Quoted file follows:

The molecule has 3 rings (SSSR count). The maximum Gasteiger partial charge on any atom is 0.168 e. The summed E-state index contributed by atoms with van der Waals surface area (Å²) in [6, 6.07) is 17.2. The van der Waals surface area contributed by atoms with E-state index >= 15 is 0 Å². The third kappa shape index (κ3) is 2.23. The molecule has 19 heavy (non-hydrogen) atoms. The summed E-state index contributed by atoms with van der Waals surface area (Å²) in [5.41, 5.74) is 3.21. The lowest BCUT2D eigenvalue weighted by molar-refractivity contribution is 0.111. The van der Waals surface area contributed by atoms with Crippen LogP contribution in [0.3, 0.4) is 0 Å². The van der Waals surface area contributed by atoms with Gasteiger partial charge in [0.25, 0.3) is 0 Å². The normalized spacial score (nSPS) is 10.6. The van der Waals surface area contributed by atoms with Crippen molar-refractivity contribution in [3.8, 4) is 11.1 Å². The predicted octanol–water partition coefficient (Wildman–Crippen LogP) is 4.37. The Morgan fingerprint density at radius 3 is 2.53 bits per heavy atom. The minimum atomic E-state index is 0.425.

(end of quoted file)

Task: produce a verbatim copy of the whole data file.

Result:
The molecule has 3 rings (SSSR count). The maximum Gasteiger partial charge on any atom is 0.168 e. The summed E-state index contributed by atoms with van der Waals surface area (Å²) in [6, 6.07) is 17.2. The van der Waals surface area contributed by atoms with E-state index >= 15 is 0 Å². The third kappa shape index (κ3) is 2.23. The molecule has 19 heavy (non-hydrogen) atoms. The summed E-state index contributed by atoms with van der Waals surface area (Å²) in [5.41, 5.74) is 3.21. The lowest BCUT2D eigenvalue weighted by molar-refractivity contribution is 0.111. The van der Waals surface area contributed by atoms with Crippen LogP contribution in [0.3, 0.4) is 0 Å². The van der Waals surface area contributed by atoms with Gasteiger partial charge in [0.25, 0.3) is 0 Å². The normalized spacial score (nSPS) is 10.6. The van der Waals surface area contributed by atoms with Crippen molar-refractivity contribution in [3.8, 4) is 11.1 Å². The predicted octanol–water partition coefficient (Wildman–Crippen LogP) is 4.37. The Morgan fingerprint density at radius 3 is 2.53 bits per heavy atom. The minimum atomic E-state index is 0.425.